|POLITICS AND PROSECUTION
The Attorney General comes under
fire from congressional Republicans
August 12, 1998
in this forum:
Is the problem with Janet Reno or with the wording of the independent counsel statute? How could Reno be accused of protecting the president? Why is it so difficult for Reno to provide Congress the Justice Department's internal memo about appointing an independent counsel? Is there any credible reason why Janet Reno would not appoint an independent prosecutor? Is the move to cite the attorney general for contempt justifiable?
Mike Gatone of Chicago, IL, asks: How could Reno be accused of protecting the president? Hasn't she appointed independent counsels to investigate 5 members of his cabinet, including the President?
Professor Doug Kmiec of Pepperdine Law School responds:
Yes, and of course, that reveals the inconsistency. The investigations into the late Ron Brown, Henry Cisneros, and so forth, were all triggered by no less evidence of wrongdoing than that alleged to implicate the president and vice-president in campaign finance impropriety. Janet Reno came to Justice as the president's third choice. She was saddled with Webster Hubbell in the first term who was de facto attorney general by virtue of friendship with the president until he went to jail in disgrace.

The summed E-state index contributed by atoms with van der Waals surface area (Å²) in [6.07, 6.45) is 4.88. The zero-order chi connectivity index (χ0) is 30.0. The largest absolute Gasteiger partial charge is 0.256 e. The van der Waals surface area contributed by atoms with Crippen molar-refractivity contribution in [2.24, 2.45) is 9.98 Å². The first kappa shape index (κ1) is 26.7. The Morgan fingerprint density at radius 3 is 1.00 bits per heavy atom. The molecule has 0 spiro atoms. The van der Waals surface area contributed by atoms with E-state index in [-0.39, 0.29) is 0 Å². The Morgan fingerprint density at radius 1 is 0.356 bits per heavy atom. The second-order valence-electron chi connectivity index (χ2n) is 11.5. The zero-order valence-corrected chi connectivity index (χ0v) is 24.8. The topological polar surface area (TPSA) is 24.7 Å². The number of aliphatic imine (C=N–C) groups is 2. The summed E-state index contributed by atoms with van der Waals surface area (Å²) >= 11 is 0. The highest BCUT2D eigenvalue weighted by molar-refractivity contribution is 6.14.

Without a solid political connection to the Clintons, Janet Reno was widely rumored to be likely replaced in the second term. Given the widespread distaste for the independent counsel statute inside the Justice Department, it would have been comfortable for Ms. Reno to make at least an implicit promise not to be inclined to farm out any more matters, especially of those higher up the food chain.
Michael Carvin, former Justice Department official during the Reagan administration, responds:The only time she appointed an independent counsel for the president -- for Whitewater -- was after the president decided that the independent counsel was politically necessary. Applying the same standard used for Secretary of Labor Herman's independent counsel would clearly lead to an independent counsel for campaign finance scandals.